While the term "fellowship" is used by a variety of different programs, generally fellowships:
Fellowship programs can be designed to support a range of activities including:
Fellowships have traditionally been awarded to graduate and post-graduate students, but there are an increasing number of fellowships available to recent college graduates in public policy, the arts, education, and other nonprofit fields.
Fellowships are structured to provide significant work experiences, and fellows are often expected to take on a great deal of responsibility quickly. Generally, fellows are provided with unique experiences that are not typically available to someone starting out in an entry-level position. This experiential learning component varies depending upon the fellowship program.
Training and Professional Development
Fellowship programs are known for their commitment to the professional development of individual fellows and often include intensive training. Key elements of this training might include:
Compensation is often considered the biggest drawback of a fellowship. Although most fellowship programs do provide a living allowance or stipend, it is typically not comparable to the salary of a full-time job. This financial compensation varies greatly - stipends can range from $10,000 to up to $25,000 for a 9-12 month program.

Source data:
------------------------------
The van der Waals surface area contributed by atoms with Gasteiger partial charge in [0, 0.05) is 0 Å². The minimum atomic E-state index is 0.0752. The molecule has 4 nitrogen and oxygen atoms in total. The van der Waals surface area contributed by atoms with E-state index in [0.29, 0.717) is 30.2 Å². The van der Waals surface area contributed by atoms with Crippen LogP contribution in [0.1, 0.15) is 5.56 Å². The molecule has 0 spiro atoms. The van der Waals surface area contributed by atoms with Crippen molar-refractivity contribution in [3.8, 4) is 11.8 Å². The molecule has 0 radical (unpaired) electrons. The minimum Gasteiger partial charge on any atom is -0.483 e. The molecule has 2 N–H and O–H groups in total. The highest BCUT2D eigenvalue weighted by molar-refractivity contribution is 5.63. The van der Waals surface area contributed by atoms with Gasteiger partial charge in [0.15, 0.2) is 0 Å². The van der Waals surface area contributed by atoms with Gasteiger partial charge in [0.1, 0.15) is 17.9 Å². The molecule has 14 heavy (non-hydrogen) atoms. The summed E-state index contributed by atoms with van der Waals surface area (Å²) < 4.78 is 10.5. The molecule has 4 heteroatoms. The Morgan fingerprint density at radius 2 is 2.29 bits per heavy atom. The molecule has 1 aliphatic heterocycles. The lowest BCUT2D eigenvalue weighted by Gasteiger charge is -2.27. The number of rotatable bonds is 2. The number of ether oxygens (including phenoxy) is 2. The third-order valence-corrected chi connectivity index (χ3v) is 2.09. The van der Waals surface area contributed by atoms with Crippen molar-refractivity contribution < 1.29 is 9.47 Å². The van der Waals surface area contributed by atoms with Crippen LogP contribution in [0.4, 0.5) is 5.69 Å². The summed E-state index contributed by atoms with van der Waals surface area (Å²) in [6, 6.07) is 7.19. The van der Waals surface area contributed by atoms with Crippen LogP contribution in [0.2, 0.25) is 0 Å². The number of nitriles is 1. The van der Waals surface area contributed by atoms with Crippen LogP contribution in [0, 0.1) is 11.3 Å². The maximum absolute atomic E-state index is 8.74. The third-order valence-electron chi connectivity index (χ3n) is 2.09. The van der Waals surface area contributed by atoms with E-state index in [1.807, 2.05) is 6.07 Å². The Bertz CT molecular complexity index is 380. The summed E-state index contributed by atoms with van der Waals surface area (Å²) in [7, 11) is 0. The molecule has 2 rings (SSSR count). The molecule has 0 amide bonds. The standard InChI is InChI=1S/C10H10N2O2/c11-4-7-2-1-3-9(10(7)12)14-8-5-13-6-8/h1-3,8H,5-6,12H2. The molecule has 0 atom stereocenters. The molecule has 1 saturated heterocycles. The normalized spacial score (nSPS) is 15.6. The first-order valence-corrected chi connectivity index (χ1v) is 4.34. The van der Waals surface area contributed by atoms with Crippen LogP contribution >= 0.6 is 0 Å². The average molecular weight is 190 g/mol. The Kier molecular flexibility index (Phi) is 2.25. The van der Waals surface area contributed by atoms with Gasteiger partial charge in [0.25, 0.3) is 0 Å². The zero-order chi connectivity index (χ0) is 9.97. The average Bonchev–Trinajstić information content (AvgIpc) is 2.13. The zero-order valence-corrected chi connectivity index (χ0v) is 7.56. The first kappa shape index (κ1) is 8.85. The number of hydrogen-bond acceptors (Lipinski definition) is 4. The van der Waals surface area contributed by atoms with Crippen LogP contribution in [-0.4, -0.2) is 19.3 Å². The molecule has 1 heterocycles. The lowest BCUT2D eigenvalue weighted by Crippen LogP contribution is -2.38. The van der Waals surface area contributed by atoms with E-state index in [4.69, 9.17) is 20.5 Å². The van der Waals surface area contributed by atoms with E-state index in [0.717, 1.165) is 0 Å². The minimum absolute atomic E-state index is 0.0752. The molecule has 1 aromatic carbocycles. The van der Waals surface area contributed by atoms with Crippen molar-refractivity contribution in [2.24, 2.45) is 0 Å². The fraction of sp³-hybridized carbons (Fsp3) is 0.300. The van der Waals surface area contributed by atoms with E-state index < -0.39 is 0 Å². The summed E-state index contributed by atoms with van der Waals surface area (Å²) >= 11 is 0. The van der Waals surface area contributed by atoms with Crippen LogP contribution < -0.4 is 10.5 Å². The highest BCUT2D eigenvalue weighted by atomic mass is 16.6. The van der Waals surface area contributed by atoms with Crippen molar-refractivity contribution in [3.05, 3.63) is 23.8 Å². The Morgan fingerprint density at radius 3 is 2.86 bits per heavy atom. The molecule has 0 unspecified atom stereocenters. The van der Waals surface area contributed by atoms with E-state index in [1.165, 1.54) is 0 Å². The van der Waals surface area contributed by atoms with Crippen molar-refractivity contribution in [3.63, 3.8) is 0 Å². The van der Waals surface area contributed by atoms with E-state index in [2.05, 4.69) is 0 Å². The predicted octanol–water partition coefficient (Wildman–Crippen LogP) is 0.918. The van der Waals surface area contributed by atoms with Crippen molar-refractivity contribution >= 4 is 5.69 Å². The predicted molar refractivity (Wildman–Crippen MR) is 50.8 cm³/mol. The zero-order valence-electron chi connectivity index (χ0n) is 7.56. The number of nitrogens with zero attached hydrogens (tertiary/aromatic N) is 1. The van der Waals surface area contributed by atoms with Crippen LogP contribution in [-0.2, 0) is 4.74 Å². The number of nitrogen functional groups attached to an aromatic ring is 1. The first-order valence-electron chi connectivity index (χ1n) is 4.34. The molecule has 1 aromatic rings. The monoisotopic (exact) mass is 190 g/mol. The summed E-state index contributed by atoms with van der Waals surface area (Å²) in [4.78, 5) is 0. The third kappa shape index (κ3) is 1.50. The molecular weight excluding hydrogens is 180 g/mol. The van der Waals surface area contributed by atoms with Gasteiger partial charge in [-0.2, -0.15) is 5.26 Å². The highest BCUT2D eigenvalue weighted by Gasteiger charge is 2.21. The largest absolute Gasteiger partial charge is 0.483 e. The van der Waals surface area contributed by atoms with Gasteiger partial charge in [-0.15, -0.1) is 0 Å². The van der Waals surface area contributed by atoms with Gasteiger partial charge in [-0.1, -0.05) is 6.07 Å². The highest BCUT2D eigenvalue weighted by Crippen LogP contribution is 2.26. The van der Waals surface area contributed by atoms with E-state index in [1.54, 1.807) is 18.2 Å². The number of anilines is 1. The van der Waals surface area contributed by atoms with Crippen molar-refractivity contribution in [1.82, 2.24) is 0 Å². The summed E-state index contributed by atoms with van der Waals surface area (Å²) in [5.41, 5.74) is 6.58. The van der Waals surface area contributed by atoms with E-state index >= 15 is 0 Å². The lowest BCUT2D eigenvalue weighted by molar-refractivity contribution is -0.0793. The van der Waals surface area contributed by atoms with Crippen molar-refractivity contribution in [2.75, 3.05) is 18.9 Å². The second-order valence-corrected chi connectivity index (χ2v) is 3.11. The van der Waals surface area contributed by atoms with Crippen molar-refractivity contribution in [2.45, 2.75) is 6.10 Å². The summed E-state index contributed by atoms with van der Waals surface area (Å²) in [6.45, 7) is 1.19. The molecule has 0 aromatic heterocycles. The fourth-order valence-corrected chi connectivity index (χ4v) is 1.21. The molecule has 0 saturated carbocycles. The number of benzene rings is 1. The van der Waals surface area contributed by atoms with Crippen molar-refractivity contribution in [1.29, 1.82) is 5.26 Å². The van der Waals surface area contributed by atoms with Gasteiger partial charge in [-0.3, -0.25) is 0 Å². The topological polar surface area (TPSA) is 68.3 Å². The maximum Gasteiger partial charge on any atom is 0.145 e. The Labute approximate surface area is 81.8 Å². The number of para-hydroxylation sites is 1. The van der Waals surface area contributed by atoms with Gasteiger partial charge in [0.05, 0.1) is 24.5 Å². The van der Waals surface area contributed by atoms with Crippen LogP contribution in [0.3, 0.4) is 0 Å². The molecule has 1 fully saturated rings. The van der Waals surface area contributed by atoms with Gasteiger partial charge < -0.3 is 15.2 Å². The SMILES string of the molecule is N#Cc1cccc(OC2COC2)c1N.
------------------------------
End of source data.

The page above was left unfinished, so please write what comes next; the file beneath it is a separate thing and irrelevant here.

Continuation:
Other incentives are often provided to fellows such as healthcare coverage, student loan repayment assistance, and housing stipends.
Although eligibility requirements vary with the fellowship, most programs do look for:
Applications can be extensive and often include a resume, transcript, letters of recommendation and writing sample. Depending on the fellowship, there may be additional application materials required as well.
In addition, the application to most programs includes an interview, either a series of individual interviews, a single panel interview, or situational group interviews in which candidates work together to devise responses to a problem or question.